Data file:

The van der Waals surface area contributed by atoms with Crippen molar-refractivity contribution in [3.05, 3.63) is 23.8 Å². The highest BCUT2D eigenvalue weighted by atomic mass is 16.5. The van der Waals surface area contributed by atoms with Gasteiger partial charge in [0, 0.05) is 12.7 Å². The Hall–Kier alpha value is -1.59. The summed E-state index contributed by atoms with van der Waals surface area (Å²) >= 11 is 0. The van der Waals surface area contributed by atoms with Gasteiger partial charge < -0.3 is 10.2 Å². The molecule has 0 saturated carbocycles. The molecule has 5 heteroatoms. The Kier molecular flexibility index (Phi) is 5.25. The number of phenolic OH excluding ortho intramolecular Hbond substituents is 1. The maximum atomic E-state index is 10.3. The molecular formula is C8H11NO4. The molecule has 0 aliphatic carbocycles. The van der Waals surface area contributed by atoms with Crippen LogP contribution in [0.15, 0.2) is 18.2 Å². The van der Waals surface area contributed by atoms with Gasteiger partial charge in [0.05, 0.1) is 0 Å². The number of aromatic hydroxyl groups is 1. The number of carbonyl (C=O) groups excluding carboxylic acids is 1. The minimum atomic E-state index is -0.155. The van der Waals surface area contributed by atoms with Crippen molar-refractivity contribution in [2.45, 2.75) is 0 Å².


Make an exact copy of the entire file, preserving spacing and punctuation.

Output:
The van der Waals surface area contributed by atoms with Crippen molar-refractivity contribution in [3.05, 3.63) is 23.8 Å². The highest BCUT2D eigenvalue weighted by atomic mass is 16.5. The van der Waals surface area contributed by atoms with Gasteiger partial charge in [0, 0.05) is 12.7 Å². The Hall–Kier alpha value is -1.59. The summed E-state index contributed by atoms with van der Waals surface area (Å²) >= 11 is 0. The van der Waals surface area contributed by atoms with Gasteiger partial charge < -0.3 is 10.2 Å². The molecule has 0 saturated carbocycles. The molecule has 5 heteroatoms. The Kier molecular flexibility index (Phi) is 5.25. The number of phenolic OH excluding ortho intramolecular Hbond substituents is 1. The maximum atomic E-state index is 10.3. The molecular formula is C8H11NO4. The molecule has 0 aliphatic carbocycles. The van der Waals surface area contributed by atoms with Crippen LogP contribution in [0.15, 0.2) is 18.2 Å². The van der Waals surface area contributed by atoms with Gasteiger partial charge in [0.05, 0.1) is 0 Å². The number of aromatic hydroxyl groups is 1. The number of carbonyl (C=O) groups excluding carboxylic acids is 1. The minimum atomic E-state index is -0.155. The van der Waals surface area contributed by atoms with Crippen molar-refractivity contribution in [2.45, 2.75) is 0 Å².